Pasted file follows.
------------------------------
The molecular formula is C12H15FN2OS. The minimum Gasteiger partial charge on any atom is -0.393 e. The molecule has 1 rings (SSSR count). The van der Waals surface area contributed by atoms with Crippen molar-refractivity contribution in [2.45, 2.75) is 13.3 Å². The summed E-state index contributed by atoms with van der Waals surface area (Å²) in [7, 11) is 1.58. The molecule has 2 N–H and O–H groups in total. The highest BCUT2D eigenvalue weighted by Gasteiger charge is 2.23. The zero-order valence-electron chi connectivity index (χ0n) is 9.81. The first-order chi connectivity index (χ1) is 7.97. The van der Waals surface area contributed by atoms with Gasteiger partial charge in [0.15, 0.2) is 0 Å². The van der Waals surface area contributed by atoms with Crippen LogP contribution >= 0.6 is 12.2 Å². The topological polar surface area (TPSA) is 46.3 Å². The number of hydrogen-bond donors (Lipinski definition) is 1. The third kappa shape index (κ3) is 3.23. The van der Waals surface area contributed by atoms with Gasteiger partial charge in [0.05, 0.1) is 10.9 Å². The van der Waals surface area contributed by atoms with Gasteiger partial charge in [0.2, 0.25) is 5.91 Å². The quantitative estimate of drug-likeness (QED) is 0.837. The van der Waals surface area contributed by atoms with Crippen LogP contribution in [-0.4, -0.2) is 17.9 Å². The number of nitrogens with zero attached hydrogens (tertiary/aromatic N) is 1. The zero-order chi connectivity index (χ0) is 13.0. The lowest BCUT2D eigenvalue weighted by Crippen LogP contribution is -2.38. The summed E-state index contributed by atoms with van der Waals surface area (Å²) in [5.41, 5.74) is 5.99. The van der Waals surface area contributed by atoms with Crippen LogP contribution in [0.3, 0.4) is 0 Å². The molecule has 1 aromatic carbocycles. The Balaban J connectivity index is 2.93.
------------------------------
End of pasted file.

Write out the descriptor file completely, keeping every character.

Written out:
The molecular formula is C12H15FN2OS. The minimum Gasteiger partial charge on any atom is -0.393 e. The molecule has 1 rings (SSSR count). The van der Waals surface area contributed by atoms with Crippen molar-refractivity contribution in [2.45, 2.75) is 13.3 Å². The summed E-state index contributed by atoms with van der Waals surface area (Å²) in [7, 11) is 1.58. The molecule has 2 N–H and O–H groups in total. The highest BCUT2D eigenvalue weighted by Gasteiger charge is 2.23. The zero-order valence-electron chi connectivity index (χ0n) is 9.81. The first-order chi connectivity index (χ1) is 7.97. The van der Waals surface area contributed by atoms with Gasteiger partial charge in [0.15, 0.2) is 0 Å². The van der Waals surface area contributed by atoms with Crippen LogP contribution >= 0.6 is 12.2 Å². The topological polar surface area (TPSA) is 46.3 Å². The number of hydrogen-bond donors (Lipinski definition) is 1. The third kappa shape index (κ3) is 3.23. The van der Waals surface area contributed by atoms with Gasteiger partial charge in [0.05, 0.1) is 10.9 Å². The van der Waals surface area contributed by atoms with Gasteiger partial charge in [0.2, 0.25) is 5.91 Å². The quantitative estimate of drug-likeness (QED) is 0.837. The van der Waals surface area contributed by atoms with Crippen LogP contribution in [-0.4, -0.2) is 17.9 Å². The number of nitrogens with zero attached hydrogens (tertiary/aromatic N) is 1. The zero-order chi connectivity index (χ0) is 13.0. The lowest BCUT2D eigenvalue weighted by Crippen LogP contribution is -2.38. The summed E-state index contributed by atoms with van der Waals surface area (Å²) in [5.41, 5.74) is 5.99. The van der Waals surface area contributed by atoms with Crippen LogP contribution in [0.3, 0.4) is 0 Å². The molecule has 1 aromatic carbocycles. The Balaban J connectivity index is 2.93.